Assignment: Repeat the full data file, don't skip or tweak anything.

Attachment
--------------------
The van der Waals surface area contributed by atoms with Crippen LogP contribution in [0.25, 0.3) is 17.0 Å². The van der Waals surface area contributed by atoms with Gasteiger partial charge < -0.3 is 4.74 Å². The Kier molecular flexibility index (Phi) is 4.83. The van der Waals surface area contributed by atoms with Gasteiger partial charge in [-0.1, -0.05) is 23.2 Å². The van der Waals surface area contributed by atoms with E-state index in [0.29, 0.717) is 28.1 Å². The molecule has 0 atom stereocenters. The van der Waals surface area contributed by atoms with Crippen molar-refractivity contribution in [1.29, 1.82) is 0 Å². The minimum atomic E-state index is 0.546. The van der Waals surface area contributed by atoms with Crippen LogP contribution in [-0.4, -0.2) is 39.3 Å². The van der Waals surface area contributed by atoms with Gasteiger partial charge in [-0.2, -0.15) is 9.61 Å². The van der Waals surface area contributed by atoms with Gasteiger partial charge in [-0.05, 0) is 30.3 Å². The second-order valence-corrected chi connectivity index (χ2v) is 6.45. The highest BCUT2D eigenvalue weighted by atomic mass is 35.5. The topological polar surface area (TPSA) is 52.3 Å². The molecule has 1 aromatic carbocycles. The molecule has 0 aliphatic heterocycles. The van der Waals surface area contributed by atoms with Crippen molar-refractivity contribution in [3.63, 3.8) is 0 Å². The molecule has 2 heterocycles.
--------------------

The van der Waals surface area contributed by atoms with Crippen LogP contribution in [0.25, 0.3) is 17.0 Å². The van der Waals surface area contributed by atoms with Gasteiger partial charge < -0.3 is 4.74 Å². The Kier molecular flexibility index (Phi) is 4.83. The van der Waals surface area contributed by atoms with Gasteiger partial charge in [-0.1, -0.05) is 23.2 Å². The van der Waals surface area contributed by atoms with E-state index in [0.29, 0.717) is 28.1 Å². The molecule has 0 atom stereocenters. The van der Waals surface area contributed by atoms with Crippen molar-refractivity contribution in [1.29, 1.82) is 0 Å². The minimum atomic E-state index is 0.546. The van der Waals surface area contributed by atoms with Crippen LogP contribution in [-0.4, -0.2) is 39.3 Å². The van der Waals surface area contributed by atoms with Gasteiger partial charge in [-0.2, -0.15) is 9.61 Å². The van der Waals surface area contributed by atoms with Gasteiger partial charge in [-0.05, 0) is 30.3 Å². The second-order valence-corrected chi connectivity index (χ2v) is 6.45. The highest BCUT2D eigenvalue weighted by atomic mass is 35.5. The topological polar surface area (TPSA) is 52.3 Å². The molecule has 1 aromatic carbocycles. The molecule has 0 aliphatic heterocycles. The van der Waals surface area contributed by atoms with Crippen molar-refractivity contribution in [3.63, 3.8) is 0 Å². The molecule has 2 heterocycles.